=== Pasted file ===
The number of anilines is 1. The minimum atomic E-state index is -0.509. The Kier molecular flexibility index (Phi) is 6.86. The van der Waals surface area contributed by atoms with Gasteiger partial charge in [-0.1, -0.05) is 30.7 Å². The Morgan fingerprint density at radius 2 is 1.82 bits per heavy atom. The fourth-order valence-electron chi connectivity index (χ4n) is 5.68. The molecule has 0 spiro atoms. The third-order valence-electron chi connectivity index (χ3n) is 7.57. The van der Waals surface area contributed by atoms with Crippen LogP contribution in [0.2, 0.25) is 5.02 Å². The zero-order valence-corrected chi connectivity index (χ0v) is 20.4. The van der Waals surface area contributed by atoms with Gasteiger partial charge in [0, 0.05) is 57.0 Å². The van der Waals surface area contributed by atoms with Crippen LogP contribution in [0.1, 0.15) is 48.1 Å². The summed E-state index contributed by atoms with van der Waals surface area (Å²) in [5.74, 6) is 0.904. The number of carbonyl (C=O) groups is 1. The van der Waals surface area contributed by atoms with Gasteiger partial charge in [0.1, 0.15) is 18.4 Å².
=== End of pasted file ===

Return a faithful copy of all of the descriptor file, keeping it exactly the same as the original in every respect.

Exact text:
The number of anilines is 1. The minimum atomic E-state index is -0.509. The Kier molecular flexibility index (Phi) is 6.86. The van der Waals surface area contributed by atoms with Gasteiger partial charge in [-0.1, -0.05) is 30.7 Å². The Morgan fingerprint density at radius 2 is 1.82 bits per heavy atom. The fourth-order valence-electron chi connectivity index (χ4n) is 5.68. The molecule has 0 spiro atoms. The third-order valence-electron chi connectivity index (χ3n) is 7.57. The van der Waals surface area contributed by atoms with Crippen LogP contribution in [0.2, 0.25) is 5.02 Å². The zero-order valence-corrected chi connectivity index (χ0v) is 20.4. The van der Waals surface area contributed by atoms with Gasteiger partial charge in [0, 0.05) is 57.0 Å². The van der Waals surface area contributed by atoms with Crippen LogP contribution in [0.1, 0.15) is 48.1 Å². The summed E-state index contributed by atoms with van der Waals surface area (Å²) in [5.74, 6) is 0.904. The number of carbonyl (C=O) groups is 1. The van der Waals surface area contributed by atoms with Gasteiger partial charge in [0.1, 0.15) is 18.4 Å².